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Image by Ohergo/Pixabay

Human rights defenders have nothing but words to defend the civil and human rights of their people.

By Gulf Center for Human Rights

This post was written by Khalid Ibrahim, executive director of the Gulf Center for Human Rights (GCHR), an independent, nonprofit organization that promotes freedom of expression, association, and peaceful assembly in the MENA region.

Human rights defenders have nothing but words to defend the civil and human rights of their people. Their enemies, on the other hand, have all the conventional weapons at their disposal, including imprisonment, in their attempt to end peaceful work aimed at building a prosperous future for all.

Human rights activism continues, though, even from within the confines of a prison cell. “Human rights work does not end with imprisonment,” says Bahraini human rights defender Abdulhadi Al-Khawaja, who in 2017 went on six hunger strikes to demand his rights and those of other prisoners of conscience, while serving life imprisonment for his peaceful human rights work. …


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Brazilian writer Jorge Amado and his son (fourth from left ro right) and Czech journalist and playwright Jan Drda (first from left to right), at Dobříš, a Czech castle that served as a residency for Czech and international writers, in 1950. Photo from the Paloma Amado archive, used with permission.

Gabriel García Márquez, Jorge Amado, and Pablo Neruda were among the illustrious visitors

By Filip Noubel

Before COVID-19, Prague was visited, every year, by millions of tourists looking for cheap beer and spectacular architecture. In the 1950s, on the other hand, the capital of then-Czechoslovakia attracted a very different crowd of travelers: Leftist intellectuals from around the world looking to see what life was like under socialism.

Many of those political tourists came from Latin America and included literary giants such as Jorge Amado and Gabriel García Márquez.Long forgotten, this shared history is now slowly being rediscovered and reassessed in the Czech Republic.

As the unfolded, both the West and the Soviet Union engaged in intensive propaganda efforts to demonstrate the superiority of their political and socio-economic systems, usually targeting audiences in Asia, Africa, the Middle East, and Latin America. And b oth sides saw art as one an effective way to relay this message. …


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Obama, a seaside fishing town on the Japan Sea, north of Kyoto, developed an entire branding campaign that featured the American president. An Obama-inspired logo was slapped on everything from traditional sweets to vending machines.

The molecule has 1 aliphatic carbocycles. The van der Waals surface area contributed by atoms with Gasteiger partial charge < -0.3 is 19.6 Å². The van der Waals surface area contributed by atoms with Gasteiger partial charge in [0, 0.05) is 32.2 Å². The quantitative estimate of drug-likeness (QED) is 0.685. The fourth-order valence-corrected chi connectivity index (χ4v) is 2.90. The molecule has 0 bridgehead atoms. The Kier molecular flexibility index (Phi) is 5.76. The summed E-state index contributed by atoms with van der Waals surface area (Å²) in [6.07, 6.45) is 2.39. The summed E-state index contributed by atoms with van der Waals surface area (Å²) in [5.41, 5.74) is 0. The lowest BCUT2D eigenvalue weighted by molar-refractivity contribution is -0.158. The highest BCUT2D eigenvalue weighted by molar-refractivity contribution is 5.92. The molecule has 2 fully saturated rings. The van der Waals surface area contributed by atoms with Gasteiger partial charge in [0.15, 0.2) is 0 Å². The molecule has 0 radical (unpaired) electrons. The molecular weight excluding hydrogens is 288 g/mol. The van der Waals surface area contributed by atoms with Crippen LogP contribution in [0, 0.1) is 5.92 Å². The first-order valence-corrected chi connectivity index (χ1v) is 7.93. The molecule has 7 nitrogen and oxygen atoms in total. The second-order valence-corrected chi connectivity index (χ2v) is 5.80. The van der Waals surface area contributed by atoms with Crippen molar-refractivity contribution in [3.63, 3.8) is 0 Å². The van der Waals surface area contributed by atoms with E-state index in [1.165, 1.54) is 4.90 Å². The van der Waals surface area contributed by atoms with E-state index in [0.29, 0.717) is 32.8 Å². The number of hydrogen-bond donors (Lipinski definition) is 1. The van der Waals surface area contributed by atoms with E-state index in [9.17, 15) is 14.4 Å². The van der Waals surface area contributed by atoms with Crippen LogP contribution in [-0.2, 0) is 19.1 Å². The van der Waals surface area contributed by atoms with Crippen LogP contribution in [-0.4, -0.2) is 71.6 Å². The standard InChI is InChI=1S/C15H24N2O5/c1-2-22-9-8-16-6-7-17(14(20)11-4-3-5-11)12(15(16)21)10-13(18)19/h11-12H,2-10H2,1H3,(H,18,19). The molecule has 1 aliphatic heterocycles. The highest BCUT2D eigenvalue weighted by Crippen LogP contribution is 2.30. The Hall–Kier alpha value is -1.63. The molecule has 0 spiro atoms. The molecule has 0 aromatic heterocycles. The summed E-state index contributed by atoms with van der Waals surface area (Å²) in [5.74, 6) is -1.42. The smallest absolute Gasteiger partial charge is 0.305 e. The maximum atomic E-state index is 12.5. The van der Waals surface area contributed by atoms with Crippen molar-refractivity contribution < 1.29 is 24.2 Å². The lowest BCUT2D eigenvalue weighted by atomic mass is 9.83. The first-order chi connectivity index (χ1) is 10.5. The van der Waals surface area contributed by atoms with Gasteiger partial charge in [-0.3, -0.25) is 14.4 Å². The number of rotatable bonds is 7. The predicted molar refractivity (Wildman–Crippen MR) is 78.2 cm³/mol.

In the context of Japanese politics, Donald Trump isn’t particularly unusual.

By Nevin Thompson

To get away from social media and election night, I took a long walk in the chilly November gloom through my neighborhood. Stretching up into the pitch-black dank darkness of late afternoon, nearly every window in every apartment tower or condominium block was lit up with the glow of gigantic flat-screen televisions, all displaying the identical talking heads and the red and blue election results of CNN. Even in Canada, the election was inescapable.

Returning home, our big screen TV was dominated by Minecraft, not CNN. The stereo in the kitchen played not the news, but an old album by Okuda Tamio as we prepared dinner. My wife, like many people in Japan, follows US politics, but keeps her opinions to herself. …


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Somos 2074 y Muchas Más demonstration calling for justice in the case of forced sterilizations, on September 17, 2020, in Lima, Peru. Photograph by Rosa Villafuerte for DEMUS, used with permission.

Currently, 1,321 indigenous women are seeking justice by legal means

By Adriana Hildenbrand andMiryam Rivera Holguin | Translated by Teodora C. Hasegan

In Peru, during the government of Alberto Fujimori, 244,234 women and 20,693 men were irreversibly sterilized as part of national family planning policies (1996–1999). These forced surgical procedures were denounced as violations of human rights, especially of indigenous populations in rural areas. Currently, 1,321 women continue to pursue the legal process of seeking justice against a policy that infringed their rights over two decades ago.

On September 17, the activist groups of victims gathered to embroider their names on the Peruvian flag, to highlight their case. Dressed in the red and white colours of the national flag, they held a demonstration on the beach in Lima-socially distanced as a measure to prevent the spread of COVID-19-as they continued to denounce the ways in which the Peruvian justice system turned its back on them. Andean women travelled over a thousand kilometers from the mountains to seek justice in the capital. Despite their frustration, they have not given up, but they continue to fight to achieve justice for themselves and for the thousands of other women who have been abused. …

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Global Voices

We call attention to the most interesting stories emerging from citizen media around the world. https://globalvoices.org